Penn State football senior center Angelo Mangiro admitted he was “surprised” he’d only fielded two questions about the Nittany Lions’ offensive line to begin his podium session on Friday afternoon at Big Ten Media Days.
As soon as he said something, of course, the questions started rolling in.
One of the biggest unknowns this offseason is the open gap at left tackle, and the position battle between hyped junior college transfer Paris Palmer and redshirt freshman Chance Sorrell. Palmer enrolled at Penn State in January and has been trying to pack on weight and learn the playbook since.
Mangiro said he is impressed with Palmer’s development.
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“I think he can be a guy that can help us,” Mangiro said. “He came in very raw ... he looks a lot better. He’s starting to look like a Big Ten tackle. It’s very exciting to see that, and see his development.
What may stick out to Mangiro the most about Palmer is his initiative and desire to learn. Palmer asked Mangiro if they could meet one-on-one outside of player and position group meetings so he could learn from the more experienced lineman.
“We watched the Spring Game over again...watched some game film, just had a nice conversation, laid back, I wasn’t a coach, it was just me and him,” Mangiro said. “Basically what we talked about was just body language of players, safety rotation...”
They went over anticipation of opposing players, right down to which hand certain players lean on before they make their jump at the snap.
“He’s very eager to learn,” Mangiro said.
Mangiro also shared a refreshing take on the game of college football itself. He’s been through a lot, as one of the six remaining players who stuck with the team through the Bill O’Brien regime, but football hasn’t gotten old for him.
“It still amazes me how there’s 22 guys on the field, and it’s a game, and all these people come watch us play. It amazes me,” he said. “The amount ... I’m always like, ‘wow, there are 107,000 people here to watch me run up and down a field.’”
Lucas confident about transition to safety
Safety Jordan Lucas is expected to make the transition from corner this season, and while defensive coordinator Bob Shoop has no doubt in his mind Lucas will make the shift look easy, Lucas himself credits Shoop for both his confidence and the confidence of the rest of the defense.
He said the secondary is the strongest part of Penn State’s defense — if not now, it definitely will be in the future.
“We have one of the best DC’s in the nation,” said Lucas, who loves the fact that Shoop is an “X’s and O’s kind of guy.”
“You listen to Coach Shoop and you might get somewhere,” he said.
Traces of Trace
Backup quarterback Trace McSorley had a good reason for not showing his chops in Penn State’s Spring Game, as was eagerly anticipated by the general public.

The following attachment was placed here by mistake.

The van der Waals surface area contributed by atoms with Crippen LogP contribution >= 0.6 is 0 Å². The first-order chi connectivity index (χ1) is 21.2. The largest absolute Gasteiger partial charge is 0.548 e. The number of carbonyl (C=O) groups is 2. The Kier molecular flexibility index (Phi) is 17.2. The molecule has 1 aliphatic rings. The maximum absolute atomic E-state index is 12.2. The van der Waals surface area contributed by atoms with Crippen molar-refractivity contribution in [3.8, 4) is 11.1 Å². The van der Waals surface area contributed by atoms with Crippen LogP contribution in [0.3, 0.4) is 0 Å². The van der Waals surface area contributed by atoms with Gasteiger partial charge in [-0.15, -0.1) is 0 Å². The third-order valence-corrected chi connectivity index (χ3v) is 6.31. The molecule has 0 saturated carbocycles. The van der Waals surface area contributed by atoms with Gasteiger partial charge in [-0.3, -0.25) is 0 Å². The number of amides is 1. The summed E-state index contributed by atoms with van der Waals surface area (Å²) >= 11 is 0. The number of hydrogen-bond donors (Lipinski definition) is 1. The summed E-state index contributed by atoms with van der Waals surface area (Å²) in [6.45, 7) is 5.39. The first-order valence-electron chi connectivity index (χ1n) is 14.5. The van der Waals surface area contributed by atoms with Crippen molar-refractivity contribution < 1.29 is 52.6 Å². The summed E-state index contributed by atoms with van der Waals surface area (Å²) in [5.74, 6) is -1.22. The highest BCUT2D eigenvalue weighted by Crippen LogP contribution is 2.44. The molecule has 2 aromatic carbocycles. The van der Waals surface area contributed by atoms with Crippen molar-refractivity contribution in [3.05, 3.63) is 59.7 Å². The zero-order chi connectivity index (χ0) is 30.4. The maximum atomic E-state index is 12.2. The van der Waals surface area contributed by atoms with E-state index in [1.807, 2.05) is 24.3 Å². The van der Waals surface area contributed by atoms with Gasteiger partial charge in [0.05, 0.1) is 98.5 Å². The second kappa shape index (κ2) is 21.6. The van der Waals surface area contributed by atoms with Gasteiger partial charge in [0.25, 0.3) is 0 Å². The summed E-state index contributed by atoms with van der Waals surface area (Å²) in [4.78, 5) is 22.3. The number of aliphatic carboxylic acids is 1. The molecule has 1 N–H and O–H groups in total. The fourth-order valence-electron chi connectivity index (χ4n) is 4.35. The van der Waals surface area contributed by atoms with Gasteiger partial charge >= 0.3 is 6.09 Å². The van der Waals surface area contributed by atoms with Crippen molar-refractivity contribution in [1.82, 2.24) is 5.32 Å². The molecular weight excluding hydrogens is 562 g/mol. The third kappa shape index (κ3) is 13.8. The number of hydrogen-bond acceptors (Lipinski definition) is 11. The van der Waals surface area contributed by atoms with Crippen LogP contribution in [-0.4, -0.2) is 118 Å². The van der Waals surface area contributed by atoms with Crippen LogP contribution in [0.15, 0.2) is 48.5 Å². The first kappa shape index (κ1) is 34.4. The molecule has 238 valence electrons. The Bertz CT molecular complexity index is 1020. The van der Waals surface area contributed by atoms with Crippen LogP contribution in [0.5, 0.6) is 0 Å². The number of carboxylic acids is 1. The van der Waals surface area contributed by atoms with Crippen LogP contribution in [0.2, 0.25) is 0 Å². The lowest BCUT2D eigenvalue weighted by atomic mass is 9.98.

The answer as to why he didn’t suit up at signal-caller was finally made clear on Friday, during a round table session with head coach James Franklin.
Franklin said McSorley had a “close friend” who had meningitis, and the backup had to go through tests to ensure his health, and as a safety precaution did not partake in the Spring Game. Franklin said McSorley was good to go for the season (otherwise he would most certainly not be discussing the injury), and still expects the quarterback to back up starter Christian Hackenberg.
The Big Ten East has been elevated
As for the rest of the conference, the coaching battle in the Big Ten East will be one of the greatest in the country this season, if not the greatest.
Ohio State head coach Urban Meyer, Michigan head coach Jim Harbaugh, Michigan State head coach Mark Dantonio and Franklin are about as diverse a group of personalities as it gets, and that was very clear at Big Ten Media Days.
From the quiet, cold intelligence of Meyer to the easy side-stepping of hyper-focused Harbaugh (he got through his entire podium session without talking about a single player, an impressive feat made possible by warm anecdotes of he and his wife’s trip to Paris and his admiration for mentor and former coach Mike Ditka), to the easy confidence of Dantonio to the steady energy of Franklin, the dynamics of each program will be fascinating to track this season.
Two of the best quotes from the event came from Harbaugh (of course) and Michigan State quarterback Connor Cook.
• “I’m not trying to create a buzz,” said Harbaugh when up at the podium, just moments before he pulled a planned prop — a Chicago Bears Ditka jersey — out of the bag he’d brought up on to the stage with him, which quickly went viral on social media.
Jim Harbaugh does not have a nickname for Ohio State, but he does have a cool Mike Ditka jersey.https://t.co/xitr2qWHz9— FOX College Football (@CFBONFOX) July 31, 2015
• Later in the day, a reporter asked Cook if he thought both Michigan and Michigan State could be good at the same time. Cook’s casual grin slid off his face in a flash, and he turned away.
“I’m not going to answer that,” he said.